Int J App Pharm, Vol 13, Issue 6, 2021, 139-143Original Article



1Department of Dermatology and Venereology, Faculty of Medicine, Universitas Indonesia, Depok, Indonesia, 2,3Faculty of Medicine, Universitas Indonesia, Depok, Indonesia

Received: 04 Sep 2020, Revised and Accepted: 03 Sep 2021


Objective: The present study aimed to prepare LL-37 in a cream formulation (O/W emulsion) and evaluate its stability by determining the physical changes in the cream and concentration of LL-37 using validated high-performance liquid chromatography.

Methods: The method was conducted at room temperature using a C18 column (5 µm × 250 mm × 4.6 mm) as a stationary phase, a mixture of 0.1% trifluoroacetic acid (TFA)/water (A) and 0.1% TFA/acetonitrile (B) (85:15) as the mobile phase, a flow rate of 1.0 mL/min, and photodiode array set at 228 nm as the detector. The method was validated in compliance with the Association of Official Analytical Chemists and International Conference on Harmonization guidelines. It demonstrated excellent linearity, accuracy, precision, specificity, the limit of detection, and limit of quantitation.

Results: The chromatographic analysis indicated minimal degradation of LL-37 during the 12-week, with a predicted expiry time of 99 and 75 mo stored at 4 °C and 28 °C, respectively.

Conclusion: LL-37 cream establishes good physical characteristics and stabilizes the active ingredient, especially at 4 °C and 28 °C storage. Therefore, the emulsion delivery system of LL-37 cream is harmless and stable as a novel alternative vehicle of LL-37.

Keywords: LL-37, Cream, High-performance liquid chromatography, Stability


Diabetic foot ulcer (DFU) is one of the major complications resulting from diabetes. The prevalence of the disease worldwide is estimated at 6.3% [1]. The treatment of DFU is still challenging and often achieves unsuccessful outcomes. Infection control, pressure relief, wound debridement, and revascularization are the main principles of DFU management [2]. Numerous studies have been conducted to evaluate several therapeutic agents’ promising effects, including an antimicrobial peptide released upon wounding, LL-37, in treating DFU. LL-37 originates from the 18 kDa human cathelicidin antimicrobial protein (hCAP18) [3].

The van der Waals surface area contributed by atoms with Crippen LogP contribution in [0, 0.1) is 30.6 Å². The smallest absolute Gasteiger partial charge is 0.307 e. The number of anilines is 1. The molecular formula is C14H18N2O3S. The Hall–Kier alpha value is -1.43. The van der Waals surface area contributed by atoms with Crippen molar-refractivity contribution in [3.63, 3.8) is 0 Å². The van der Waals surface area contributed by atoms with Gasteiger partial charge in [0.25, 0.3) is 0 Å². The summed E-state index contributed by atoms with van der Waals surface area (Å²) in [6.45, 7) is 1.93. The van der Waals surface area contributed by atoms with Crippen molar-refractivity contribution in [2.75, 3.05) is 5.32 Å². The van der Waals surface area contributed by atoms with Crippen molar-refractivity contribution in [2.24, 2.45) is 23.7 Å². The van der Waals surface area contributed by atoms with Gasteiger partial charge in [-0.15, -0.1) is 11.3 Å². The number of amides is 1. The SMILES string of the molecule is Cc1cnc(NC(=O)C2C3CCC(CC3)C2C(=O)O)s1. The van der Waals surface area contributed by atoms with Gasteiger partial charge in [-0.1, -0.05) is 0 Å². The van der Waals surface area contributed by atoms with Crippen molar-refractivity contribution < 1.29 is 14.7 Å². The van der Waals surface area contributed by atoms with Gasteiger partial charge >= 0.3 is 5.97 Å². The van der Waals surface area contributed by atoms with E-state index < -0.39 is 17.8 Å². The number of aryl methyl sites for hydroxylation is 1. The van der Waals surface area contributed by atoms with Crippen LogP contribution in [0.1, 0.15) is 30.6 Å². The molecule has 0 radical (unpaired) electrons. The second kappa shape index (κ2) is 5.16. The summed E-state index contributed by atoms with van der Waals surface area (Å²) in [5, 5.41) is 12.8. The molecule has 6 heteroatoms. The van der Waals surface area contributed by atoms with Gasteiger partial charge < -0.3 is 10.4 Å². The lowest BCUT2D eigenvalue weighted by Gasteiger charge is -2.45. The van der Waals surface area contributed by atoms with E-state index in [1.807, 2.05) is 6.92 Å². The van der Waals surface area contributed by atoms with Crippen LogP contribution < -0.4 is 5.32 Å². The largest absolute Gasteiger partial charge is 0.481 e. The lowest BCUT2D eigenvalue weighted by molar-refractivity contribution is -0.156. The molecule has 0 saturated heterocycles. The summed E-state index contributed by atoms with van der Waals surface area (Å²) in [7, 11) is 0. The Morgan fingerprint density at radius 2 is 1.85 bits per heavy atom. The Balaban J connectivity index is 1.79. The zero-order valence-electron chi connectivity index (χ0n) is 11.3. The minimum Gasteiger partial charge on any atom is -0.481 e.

The upregulation of hCAP18/lL-37 expression occurs within several hours after acute wounding, and the protein is released toward the wound edges through basal epidermal keratinocytes [4]. However, although hCAP18 mRNA is highly expressed in chronic ulcer epithelium, the translated protein is absent, suggesting the defects in translation or rapid degradation of mRNA [3, 5]. Moreover, LL-37 antibodies were demonstrated to prevent re-epithelialization in an ex vivo human wound healing model [6]. Thus, hCAP18/lL-37 contributes to the biological process of wound healing. Experimental murine models showed that LL-37 could enhance the wound healing process, although the results showed inconsistencies [7, 8]. The efficacy of topical administration of LL-37 in stimulating wound healing of venous leg ulcers was demonstrated previously [9].

Previous studies that used LL-37 in solution form as the vehicle showed its excellent effectivity. However, pharmaceuticals in solution preparation do not stay on the wound bed and require frequent administration [9, 10]. Cream (O/W emulsion) may stay for an extended period on the wound bed and is more practical for home use. Studies regarding the preparation of LL-37 in the cream have not been explored yet, including its stability. Accordingly, the present study aimed to prepare and investigate the stability of cream containing LL-37, which could be a novel alternative vehicle of LL-37.



A pharmaceutical-grade chemical was used for cream preparation (Brataco, Indonesia). The active material, LL-37 (purity>95%), was purchased from Isca Biochemicals (Exeter, UK). The chemicals used for analysis, such as methanol, acetonitrile, and trifluoroacetic acid (TFA), were of chromatographic grade (Merck, Germany), whereas distilled water was obtained from PT. Ikapharmindo Putramas, Indonesia. For the cream stability test experiment, the stability testing chamber (Nuve, TK 120, Turkey) was used. The liquid chromatographic analysis was conducted using an LC 20AD HPLC system and a pump (Shimadzu, Japan), provided with SPD-M20A photodiode array (Shimadzu, Japan), a manual injector (Rheodyne, USA), and XBridge, BEH 300, C18 column (5 µm × 250 mm × 4.6 mm; Waters, USA). Shimadzu LC Solution 1.24 SP2 was operated to process and evaluate the data.


Cream preparation